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Violence Against American Indian and Alaska Native Women and Men

Published Date: 
Thursday, November 10, 2016

 
Published on Oct 20, 2016

This video describes the findings of a National Institute of Justice (NIJ) supported study on the prevalence of violence against American Indian and Alaska Native women and men. Specifically, the study provides estimates of sexual violence, physical violence by intimate partners, stalking, and psychological aggression by intimate partners over the lifetime of American Indian and Alaska Native women and men as well as victimization estimates over of the past year (based on 2010 data). It also provides estimates of interracial and intraracial victimizations and briefly examines the impact of violence. The results should be used to raise awareness and understanding about violence against American Indian and Alaska Native women and men.

The study used a large nationally representative sample from the National Intimate Partner and Sexual Violence Survey (NISVS). The NISVS was launched in 2010 by CDC’s National Center for Injury Prevention and Control, with the support from the Department of Defense and NIJ.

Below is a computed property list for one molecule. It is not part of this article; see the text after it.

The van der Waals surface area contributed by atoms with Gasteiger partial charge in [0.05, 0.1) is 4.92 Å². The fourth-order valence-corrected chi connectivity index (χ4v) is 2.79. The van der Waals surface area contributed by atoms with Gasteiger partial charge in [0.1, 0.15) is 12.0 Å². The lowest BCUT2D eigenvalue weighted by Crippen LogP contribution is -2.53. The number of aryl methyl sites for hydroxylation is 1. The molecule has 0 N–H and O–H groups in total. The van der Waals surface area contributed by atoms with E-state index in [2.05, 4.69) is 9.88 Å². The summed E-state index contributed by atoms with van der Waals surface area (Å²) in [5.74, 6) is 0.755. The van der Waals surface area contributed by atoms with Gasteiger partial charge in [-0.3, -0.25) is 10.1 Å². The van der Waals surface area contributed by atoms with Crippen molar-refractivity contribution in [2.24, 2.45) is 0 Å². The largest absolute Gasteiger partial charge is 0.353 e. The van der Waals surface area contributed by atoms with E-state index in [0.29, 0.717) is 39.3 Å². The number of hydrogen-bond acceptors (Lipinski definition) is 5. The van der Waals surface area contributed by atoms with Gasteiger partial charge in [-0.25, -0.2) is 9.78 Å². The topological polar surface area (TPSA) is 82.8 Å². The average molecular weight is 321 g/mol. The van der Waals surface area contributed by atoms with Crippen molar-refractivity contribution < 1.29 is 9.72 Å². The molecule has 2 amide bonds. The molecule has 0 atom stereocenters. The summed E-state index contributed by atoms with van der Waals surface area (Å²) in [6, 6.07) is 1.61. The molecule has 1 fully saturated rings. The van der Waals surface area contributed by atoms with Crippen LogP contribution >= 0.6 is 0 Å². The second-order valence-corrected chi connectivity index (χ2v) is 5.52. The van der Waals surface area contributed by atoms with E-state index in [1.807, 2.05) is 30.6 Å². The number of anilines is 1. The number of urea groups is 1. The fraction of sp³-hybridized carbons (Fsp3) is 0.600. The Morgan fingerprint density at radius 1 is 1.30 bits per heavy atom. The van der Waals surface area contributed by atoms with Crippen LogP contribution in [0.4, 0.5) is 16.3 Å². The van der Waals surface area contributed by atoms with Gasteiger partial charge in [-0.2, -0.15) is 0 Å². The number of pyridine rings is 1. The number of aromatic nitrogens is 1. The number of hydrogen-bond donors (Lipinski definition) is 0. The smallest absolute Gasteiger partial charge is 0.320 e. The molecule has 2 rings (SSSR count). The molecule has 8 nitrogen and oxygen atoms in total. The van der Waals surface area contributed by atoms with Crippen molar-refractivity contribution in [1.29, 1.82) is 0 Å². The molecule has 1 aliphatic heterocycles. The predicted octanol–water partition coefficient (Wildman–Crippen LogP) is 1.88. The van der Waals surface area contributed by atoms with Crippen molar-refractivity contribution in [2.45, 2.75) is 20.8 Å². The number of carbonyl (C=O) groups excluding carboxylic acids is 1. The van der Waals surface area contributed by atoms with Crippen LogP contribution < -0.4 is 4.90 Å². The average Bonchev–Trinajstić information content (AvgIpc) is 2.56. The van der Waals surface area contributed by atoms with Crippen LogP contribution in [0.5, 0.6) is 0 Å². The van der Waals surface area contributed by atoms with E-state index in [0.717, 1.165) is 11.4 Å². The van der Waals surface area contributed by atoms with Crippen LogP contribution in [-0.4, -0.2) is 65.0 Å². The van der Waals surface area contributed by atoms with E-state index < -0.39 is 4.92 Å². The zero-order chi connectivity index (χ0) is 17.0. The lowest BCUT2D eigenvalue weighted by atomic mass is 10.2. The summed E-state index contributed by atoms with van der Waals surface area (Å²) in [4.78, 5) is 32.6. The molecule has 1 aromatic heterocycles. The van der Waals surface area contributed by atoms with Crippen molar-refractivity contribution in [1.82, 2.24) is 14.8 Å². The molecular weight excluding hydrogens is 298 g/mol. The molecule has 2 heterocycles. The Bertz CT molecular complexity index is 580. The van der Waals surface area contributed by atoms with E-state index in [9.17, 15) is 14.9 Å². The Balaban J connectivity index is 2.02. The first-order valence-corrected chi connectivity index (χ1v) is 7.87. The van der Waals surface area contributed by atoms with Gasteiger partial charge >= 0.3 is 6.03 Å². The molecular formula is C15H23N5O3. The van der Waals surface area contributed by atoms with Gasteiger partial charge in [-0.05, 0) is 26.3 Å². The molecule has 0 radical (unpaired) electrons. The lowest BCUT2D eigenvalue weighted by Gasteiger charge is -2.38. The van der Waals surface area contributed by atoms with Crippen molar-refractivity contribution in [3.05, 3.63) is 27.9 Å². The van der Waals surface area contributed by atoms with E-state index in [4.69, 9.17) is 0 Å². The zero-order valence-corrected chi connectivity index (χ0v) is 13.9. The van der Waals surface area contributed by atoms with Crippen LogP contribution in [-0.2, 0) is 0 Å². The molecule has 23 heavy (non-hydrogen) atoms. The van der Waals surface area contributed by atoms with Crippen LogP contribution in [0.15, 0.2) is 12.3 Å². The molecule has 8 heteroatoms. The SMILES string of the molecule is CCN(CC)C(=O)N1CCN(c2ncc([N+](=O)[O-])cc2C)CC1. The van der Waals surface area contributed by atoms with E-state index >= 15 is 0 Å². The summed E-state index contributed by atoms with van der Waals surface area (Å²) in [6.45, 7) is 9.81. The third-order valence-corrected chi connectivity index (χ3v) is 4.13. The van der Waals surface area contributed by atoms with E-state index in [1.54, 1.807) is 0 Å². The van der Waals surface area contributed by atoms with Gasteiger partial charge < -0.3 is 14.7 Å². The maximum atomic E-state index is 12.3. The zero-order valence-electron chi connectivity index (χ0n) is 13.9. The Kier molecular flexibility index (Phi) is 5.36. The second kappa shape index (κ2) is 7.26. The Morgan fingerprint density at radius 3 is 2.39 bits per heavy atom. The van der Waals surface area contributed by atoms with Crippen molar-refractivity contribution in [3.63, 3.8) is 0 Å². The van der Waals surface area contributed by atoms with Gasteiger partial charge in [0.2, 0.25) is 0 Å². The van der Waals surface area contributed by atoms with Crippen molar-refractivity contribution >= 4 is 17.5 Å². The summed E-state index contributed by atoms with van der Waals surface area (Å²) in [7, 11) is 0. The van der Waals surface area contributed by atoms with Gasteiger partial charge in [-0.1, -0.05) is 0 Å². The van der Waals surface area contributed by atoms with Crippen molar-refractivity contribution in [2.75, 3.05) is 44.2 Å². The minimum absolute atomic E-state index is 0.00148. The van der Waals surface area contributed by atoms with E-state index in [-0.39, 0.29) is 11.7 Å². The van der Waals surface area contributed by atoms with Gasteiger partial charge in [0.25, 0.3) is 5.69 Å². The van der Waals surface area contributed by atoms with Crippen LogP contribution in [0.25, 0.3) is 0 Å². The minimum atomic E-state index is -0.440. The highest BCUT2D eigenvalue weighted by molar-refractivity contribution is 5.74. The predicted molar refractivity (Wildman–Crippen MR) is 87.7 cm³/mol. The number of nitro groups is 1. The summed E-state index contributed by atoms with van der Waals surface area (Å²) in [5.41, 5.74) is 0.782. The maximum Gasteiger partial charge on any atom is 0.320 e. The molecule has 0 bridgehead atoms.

Read the study on NIJ.gov: http://nij.gov/publications/Pages/pub...

Read about the study in the NIJ Journal article "Violence Against American Indian and Alaska Native Women and Men."

Watch an NIJ Research for the Real World Seminar discussing these findings.

 

The National Indigenous Women's Resource Center gratefully acknowledges the U.S. Department of Justice, Office of Justice Programs, National Institute of Justice, for allowing us to reproduce, in part or in whole, the video "Violence Against American Indian and Alaska Native Women and Men." The opinions, findings, and conclusions or recommendations expressed in this video are those of the speaker(s) and do not necessarily represent the official position or policies of the U.S. Department of Justice.